In this position, the penis can enter the vagina at a steeper angle and better stimulate the female, vaginal cavernous system

On the one hand, the positions that both partners take are fundamentally important, then the "pushing techniques", i.e. the frequency, the speed and the vaginal penetration depth. They also essentially determine the frictional performance (to a certain extent, rhythm and tempo ). There are a multitude of choreographic possibilities. Furthermore, the anatomical-morphological requirements of both partners, the "vagino-penile compatibility" or their adaptation to each other. Diverse combinations are possible from this. Although experiencing an orgasm is initially about adequate stimulation of the corresponding sensory receptors, there are still great individual differences in basic as well as in individual concrete situations. Some women need quick "pushes" in order to experience an orgasm, while other women prefer deep stimulation or lingering of the penis in the vagina.

In order to stimulate the intravaginal, erogenous zones through penile penetration during vaginal intercourse, on the one hand a corresponding level of sexual arousal prior to penetration ( foreplay ) is required in the woman and, on the other hand, thrusting techniques adapted to her needs, the penetration depth and the Angle of the penis matter.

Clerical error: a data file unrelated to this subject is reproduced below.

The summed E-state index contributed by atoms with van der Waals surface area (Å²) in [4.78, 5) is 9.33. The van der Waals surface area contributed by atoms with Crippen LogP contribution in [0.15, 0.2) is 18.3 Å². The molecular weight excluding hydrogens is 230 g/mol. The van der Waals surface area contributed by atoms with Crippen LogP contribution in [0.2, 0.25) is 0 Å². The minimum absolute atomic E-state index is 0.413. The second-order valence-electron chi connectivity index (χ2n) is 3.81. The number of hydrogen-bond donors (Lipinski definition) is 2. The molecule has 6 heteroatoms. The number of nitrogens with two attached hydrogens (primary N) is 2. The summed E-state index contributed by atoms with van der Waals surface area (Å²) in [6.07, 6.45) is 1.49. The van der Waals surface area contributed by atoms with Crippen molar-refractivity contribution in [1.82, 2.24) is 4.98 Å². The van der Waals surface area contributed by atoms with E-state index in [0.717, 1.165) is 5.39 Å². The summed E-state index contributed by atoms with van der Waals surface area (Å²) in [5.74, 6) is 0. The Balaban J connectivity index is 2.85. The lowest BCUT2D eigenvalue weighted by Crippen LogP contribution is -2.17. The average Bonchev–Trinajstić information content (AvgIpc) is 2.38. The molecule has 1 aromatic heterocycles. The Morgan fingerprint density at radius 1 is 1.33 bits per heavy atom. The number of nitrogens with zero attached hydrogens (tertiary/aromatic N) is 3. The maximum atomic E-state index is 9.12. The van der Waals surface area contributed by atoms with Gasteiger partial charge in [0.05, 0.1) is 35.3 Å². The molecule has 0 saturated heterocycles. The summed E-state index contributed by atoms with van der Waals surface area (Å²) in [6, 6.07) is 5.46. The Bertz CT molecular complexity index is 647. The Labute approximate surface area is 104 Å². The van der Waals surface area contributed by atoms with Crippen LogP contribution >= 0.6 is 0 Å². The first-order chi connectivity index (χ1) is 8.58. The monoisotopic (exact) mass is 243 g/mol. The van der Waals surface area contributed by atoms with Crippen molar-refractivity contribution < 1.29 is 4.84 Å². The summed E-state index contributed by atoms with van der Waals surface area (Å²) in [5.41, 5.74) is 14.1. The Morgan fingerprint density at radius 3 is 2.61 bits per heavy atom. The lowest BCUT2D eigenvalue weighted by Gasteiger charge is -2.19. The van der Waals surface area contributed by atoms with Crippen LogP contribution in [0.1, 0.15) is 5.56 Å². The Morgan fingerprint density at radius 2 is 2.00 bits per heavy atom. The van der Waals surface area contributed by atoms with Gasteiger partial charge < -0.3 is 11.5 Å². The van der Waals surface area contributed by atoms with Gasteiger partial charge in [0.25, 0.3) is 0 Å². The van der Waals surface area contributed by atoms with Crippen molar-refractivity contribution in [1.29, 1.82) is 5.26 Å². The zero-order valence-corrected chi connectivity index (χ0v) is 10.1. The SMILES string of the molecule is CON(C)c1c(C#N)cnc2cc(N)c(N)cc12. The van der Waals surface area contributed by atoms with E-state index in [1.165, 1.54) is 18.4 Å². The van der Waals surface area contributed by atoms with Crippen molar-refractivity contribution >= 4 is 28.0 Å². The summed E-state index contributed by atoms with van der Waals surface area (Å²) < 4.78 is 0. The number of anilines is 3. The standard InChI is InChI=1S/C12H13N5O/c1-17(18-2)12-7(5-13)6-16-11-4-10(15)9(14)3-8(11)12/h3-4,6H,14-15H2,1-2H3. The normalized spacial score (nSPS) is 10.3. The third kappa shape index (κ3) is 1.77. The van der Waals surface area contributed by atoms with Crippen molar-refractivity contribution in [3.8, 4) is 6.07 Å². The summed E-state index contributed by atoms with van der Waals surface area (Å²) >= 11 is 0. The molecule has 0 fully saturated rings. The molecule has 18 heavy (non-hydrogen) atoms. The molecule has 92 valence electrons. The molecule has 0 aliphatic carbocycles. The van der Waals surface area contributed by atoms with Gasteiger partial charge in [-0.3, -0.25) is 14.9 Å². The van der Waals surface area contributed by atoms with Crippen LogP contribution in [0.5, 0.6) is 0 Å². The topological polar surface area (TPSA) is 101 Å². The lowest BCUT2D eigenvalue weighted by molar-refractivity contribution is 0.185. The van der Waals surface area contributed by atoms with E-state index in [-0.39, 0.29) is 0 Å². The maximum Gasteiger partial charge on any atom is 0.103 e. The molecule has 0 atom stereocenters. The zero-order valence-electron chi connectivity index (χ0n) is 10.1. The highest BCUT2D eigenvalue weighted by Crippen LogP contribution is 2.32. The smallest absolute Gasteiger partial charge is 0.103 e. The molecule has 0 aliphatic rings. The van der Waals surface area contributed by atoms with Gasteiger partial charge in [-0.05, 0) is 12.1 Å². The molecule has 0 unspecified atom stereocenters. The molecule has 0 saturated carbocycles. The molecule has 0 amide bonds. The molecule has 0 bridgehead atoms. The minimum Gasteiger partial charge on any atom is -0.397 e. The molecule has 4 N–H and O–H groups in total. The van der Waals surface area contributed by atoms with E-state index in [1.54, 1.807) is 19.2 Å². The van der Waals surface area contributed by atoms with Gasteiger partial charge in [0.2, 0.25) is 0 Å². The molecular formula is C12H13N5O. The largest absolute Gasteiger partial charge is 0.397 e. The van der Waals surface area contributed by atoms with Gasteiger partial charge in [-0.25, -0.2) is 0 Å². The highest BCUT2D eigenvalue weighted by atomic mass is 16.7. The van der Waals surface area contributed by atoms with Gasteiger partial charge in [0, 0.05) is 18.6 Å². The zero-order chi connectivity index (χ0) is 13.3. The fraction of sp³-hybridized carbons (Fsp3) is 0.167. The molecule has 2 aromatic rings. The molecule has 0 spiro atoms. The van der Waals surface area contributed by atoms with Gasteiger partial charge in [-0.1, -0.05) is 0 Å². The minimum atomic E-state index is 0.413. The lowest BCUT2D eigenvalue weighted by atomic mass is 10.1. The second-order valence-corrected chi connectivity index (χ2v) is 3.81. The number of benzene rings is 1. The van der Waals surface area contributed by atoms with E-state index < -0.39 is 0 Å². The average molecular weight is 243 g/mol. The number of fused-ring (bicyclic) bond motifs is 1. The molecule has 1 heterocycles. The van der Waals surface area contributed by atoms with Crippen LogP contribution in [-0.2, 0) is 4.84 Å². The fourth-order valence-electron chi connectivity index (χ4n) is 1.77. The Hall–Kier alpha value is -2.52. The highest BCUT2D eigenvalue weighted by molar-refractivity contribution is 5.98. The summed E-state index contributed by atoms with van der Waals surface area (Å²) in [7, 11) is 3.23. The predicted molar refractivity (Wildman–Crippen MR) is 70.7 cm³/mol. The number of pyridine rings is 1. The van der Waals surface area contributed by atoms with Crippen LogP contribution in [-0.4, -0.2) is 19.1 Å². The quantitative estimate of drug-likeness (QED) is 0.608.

The stimulation can be improved through suitable body positions, but also through a technique that corresponds to the needs of the rhythmic back and forth movements of the penis in adaptation to the movement of the female pelvis and her genitals. The angle between the erect and penetrating penis and the male abdomen has a major impact on achieving female orgasm. In the most common missionary position, the penis often does not sufficiently stimulate the upper vaginal wall along the urethra or the intravaginal erogenous zones. If you change the angle, e.g. B. when the woman puts her legs on the shoulders of her partner and the penis penetrates at a steeper angle or when penetrating from behind, the pressure on the wall along the urethra is greatest. For optimal A-point stimulation, in turn, it is recommended after every deep forward movement to reinforce this again with a small, strong, deep push intravaginally, this will penetrate the penis about another 1–2 cm deeper. A direct impact on the cervix can u. U. be perceived as unpleasant. The position of the uterus , whether anteflexed or retroflexed, can be significant and may then require a correction through appropriate sex positions or the perfect angle for penis and vagina.